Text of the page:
the reach of a court that can only be used as a last resort,"
said Richard Dicker, director of the international justice program
of Human Rights Watch (HRW).
revelations of abuses continue, U.S. insistence on immunity strikes
a particularly raw nerve," he added in a statement.
ICC, whose mandate is to investigate and prosecute war crimes, crimes
against humanity, genocide, and other atrocities, was established
at The Hague two years ago under the 1998 Rome Statute.
statute, which has been signed by 139 countries and ratified by
97 including all members of the European Union and all of
Washington's NATO allies except Turkey was also signed by
the United States under President Bill Clinton, but the Bush administration,
in an unprecedented action in May 2002, explicitly renounced the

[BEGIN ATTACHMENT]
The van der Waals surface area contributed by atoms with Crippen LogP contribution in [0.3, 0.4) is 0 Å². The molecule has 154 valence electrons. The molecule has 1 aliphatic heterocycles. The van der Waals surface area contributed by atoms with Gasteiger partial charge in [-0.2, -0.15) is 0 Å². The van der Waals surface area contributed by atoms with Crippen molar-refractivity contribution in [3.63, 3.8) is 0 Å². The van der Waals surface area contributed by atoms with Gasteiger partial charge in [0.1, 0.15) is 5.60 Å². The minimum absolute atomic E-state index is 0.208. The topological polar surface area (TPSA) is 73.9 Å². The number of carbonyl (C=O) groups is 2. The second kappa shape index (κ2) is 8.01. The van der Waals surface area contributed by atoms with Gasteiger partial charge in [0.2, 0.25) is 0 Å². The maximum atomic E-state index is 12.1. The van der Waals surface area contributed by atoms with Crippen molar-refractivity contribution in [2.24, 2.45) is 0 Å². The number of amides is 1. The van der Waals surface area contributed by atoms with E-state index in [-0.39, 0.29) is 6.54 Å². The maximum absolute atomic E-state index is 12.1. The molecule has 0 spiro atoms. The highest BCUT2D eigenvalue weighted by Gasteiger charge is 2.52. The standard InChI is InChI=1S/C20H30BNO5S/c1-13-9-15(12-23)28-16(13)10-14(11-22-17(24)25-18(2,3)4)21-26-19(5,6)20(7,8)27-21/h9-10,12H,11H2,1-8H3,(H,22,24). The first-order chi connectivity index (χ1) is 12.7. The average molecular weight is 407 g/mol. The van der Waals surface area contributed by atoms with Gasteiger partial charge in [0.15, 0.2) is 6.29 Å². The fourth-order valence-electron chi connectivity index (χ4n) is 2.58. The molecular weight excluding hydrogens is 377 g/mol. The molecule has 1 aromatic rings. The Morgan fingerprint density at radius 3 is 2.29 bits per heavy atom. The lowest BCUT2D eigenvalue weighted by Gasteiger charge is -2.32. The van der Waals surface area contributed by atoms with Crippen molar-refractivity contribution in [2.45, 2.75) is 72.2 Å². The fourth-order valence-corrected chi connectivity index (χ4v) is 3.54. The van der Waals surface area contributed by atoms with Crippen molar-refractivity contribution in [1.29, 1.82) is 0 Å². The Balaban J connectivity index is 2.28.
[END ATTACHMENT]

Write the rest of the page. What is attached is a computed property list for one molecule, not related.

the same time, it launched a major diplomatic offensive to press
countries that adhered to the statute to conclude "bilateral
immunity agreements" (BIAs) with Washington that would shield
U.S. nationals or foreign nationals working for the United States
from the ICC's jurisdiction.
Bush administration also sought and initially obtained
a United Nations Security Council resolution that provided blanket
exemption from the ICC for soldiers and officials serving in UN
peacekeeping operations whose home country had not signed the treaty.
But in the wake of the Abu Ghraib prison scandal last spring, council
members refused to extend the exemption.
here agreed that the ban will also further aggravate U.S. ties to
the United Nations and Europe, the ICC's major champions, at a time
when a growing number of Republican lawmakers are clamoring for
the resignation of UN Secretary-General Kofi Annan and for cutting
U.S. financial support to the world body because of the scandal
over the oil-for-food program in Iraq under former President Saddam